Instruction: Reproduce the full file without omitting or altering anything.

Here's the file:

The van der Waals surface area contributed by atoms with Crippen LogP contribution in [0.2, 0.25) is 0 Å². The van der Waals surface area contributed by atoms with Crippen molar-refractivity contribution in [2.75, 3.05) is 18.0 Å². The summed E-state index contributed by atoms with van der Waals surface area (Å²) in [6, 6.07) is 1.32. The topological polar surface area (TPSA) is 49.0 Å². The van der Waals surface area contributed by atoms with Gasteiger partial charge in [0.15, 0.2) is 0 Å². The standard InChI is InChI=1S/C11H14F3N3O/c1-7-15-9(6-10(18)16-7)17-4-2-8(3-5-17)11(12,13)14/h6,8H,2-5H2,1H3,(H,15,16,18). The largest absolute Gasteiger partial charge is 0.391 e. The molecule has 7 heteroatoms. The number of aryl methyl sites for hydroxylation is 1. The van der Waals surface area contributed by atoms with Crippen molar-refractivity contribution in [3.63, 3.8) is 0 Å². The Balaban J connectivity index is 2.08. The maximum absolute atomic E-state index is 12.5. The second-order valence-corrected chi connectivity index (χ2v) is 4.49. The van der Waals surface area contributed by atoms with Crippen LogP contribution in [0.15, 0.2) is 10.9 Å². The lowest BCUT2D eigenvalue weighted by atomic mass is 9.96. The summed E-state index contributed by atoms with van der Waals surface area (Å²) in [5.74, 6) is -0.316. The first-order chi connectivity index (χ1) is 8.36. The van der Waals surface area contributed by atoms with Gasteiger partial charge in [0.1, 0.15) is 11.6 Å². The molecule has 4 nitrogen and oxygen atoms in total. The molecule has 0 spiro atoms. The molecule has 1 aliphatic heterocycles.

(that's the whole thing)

The van der Waals surface area contributed by atoms with Crippen LogP contribution in [0.2, 0.25) is 0 Å². The van der Waals surface area contributed by atoms with Crippen molar-refractivity contribution in [2.75, 3.05) is 18.0 Å². The summed E-state index contributed by atoms with van der Waals surface area (Å²) in [6, 6.07) is 1.32. The topological polar surface area (TPSA) is 49.0 Å². The van der Waals surface area contributed by atoms with Gasteiger partial charge in [0.15, 0.2) is 0 Å². The standard InChI is InChI=1S/C11H14F3N3O/c1-7-15-9(6-10(18)16-7)17-4-2-8(3-5-17)11(12,13)14/h6,8H,2-5H2,1H3,(H,15,16,18). The largest absolute Gasteiger partial charge is 0.391 e. The molecule has 7 heteroatoms. The number of aryl methyl sites for hydroxylation is 1. The van der Waals surface area contributed by atoms with Crippen molar-refractivity contribution in [3.63, 3.8) is 0 Å². The Balaban J connectivity index is 2.08. The maximum absolute atomic E-state index is 12.5. The second-order valence-corrected chi connectivity index (χ2v) is 4.49. The van der Waals surface area contributed by atoms with Crippen LogP contribution in [0.15, 0.2) is 10.9 Å². The lowest BCUT2D eigenvalue weighted by atomic mass is 9.96. The summed E-state index contributed by atoms with van der Waals surface area (Å²) in [5.74, 6) is -0.316. The first-order chi connectivity index (χ1) is 8.36. The van der Waals surface area contributed by atoms with Gasteiger partial charge in [0.1, 0.15) is 11.6 Å². The molecule has 4 nitrogen and oxygen atoms in total. The molecule has 0 spiro atoms. The molecule has 1 aliphatic heterocycles.